Self-dealing is an illegal activity that occurs when a person or entity with fiduciary duty puts his or her own interests ahead of a client's interests in a transaction.
How It Works
Let's say John Doe owns 500,000 shares of Company XYZ. This is a considerable number of shares in the company, and the sale will likely send the price of the stock down a bit.
Jane Smith, John Doe's financial advisor, gets the sell order from John Doe. Jane Smith personally owns some Company XYZ shares and knows that John's order is going to make them worth less. To avoid the loss, she sells her shares first and then puts John's order through. Jane is self-dealing.
This isn't the only form of self-dealing. The idea is that the fiduciary puts his own interests in front of the client's interests. Sales of products in which the fiduciary owns a stake might count, as would buying a house that your real estate client intends to purchase. If you are a partner in a business, self-dealing can also mean not informing your partners that you exploited a business opportunity that should have gone to the business.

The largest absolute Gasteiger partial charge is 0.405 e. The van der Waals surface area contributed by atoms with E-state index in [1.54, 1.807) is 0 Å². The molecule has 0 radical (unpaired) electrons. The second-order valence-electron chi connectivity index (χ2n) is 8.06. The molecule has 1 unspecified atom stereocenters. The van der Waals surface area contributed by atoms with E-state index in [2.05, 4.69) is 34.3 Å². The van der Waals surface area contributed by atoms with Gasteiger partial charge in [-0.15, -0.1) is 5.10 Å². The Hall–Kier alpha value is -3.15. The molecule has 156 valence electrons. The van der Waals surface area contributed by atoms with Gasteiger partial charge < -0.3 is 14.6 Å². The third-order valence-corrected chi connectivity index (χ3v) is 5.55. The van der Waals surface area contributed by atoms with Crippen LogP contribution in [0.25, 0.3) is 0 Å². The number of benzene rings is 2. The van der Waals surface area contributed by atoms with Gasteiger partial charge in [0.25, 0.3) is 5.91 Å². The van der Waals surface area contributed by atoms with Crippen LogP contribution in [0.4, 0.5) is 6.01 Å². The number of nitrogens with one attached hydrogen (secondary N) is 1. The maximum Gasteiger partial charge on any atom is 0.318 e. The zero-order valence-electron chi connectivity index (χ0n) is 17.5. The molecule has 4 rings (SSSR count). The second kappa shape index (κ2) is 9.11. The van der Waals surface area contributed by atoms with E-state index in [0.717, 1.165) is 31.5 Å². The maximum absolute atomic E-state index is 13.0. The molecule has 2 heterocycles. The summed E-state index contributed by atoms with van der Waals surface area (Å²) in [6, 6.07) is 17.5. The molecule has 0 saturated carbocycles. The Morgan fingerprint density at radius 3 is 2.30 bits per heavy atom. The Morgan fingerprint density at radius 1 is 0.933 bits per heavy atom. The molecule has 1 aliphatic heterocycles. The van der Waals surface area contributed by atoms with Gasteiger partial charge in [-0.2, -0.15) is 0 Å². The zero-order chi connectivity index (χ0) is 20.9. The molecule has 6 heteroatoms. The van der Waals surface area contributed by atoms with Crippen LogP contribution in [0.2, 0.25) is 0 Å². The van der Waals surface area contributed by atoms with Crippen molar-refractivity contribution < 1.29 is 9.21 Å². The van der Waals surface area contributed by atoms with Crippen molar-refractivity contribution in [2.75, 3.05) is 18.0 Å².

Why It Matters
Self-dealing is illegal, and clients affected by self-dealing might sue. Accordingly, it is important to understand your obligations to clients if you are a trustee, lawyer, corporate officer, board member or a financial advisor.
: engagement in a transaction that is intended primarily to benefit one's self or the narrow interests of a few (as corporate insiders) rather than those to whom one owes a duty by virtue of one's position
self-dealing by a trustee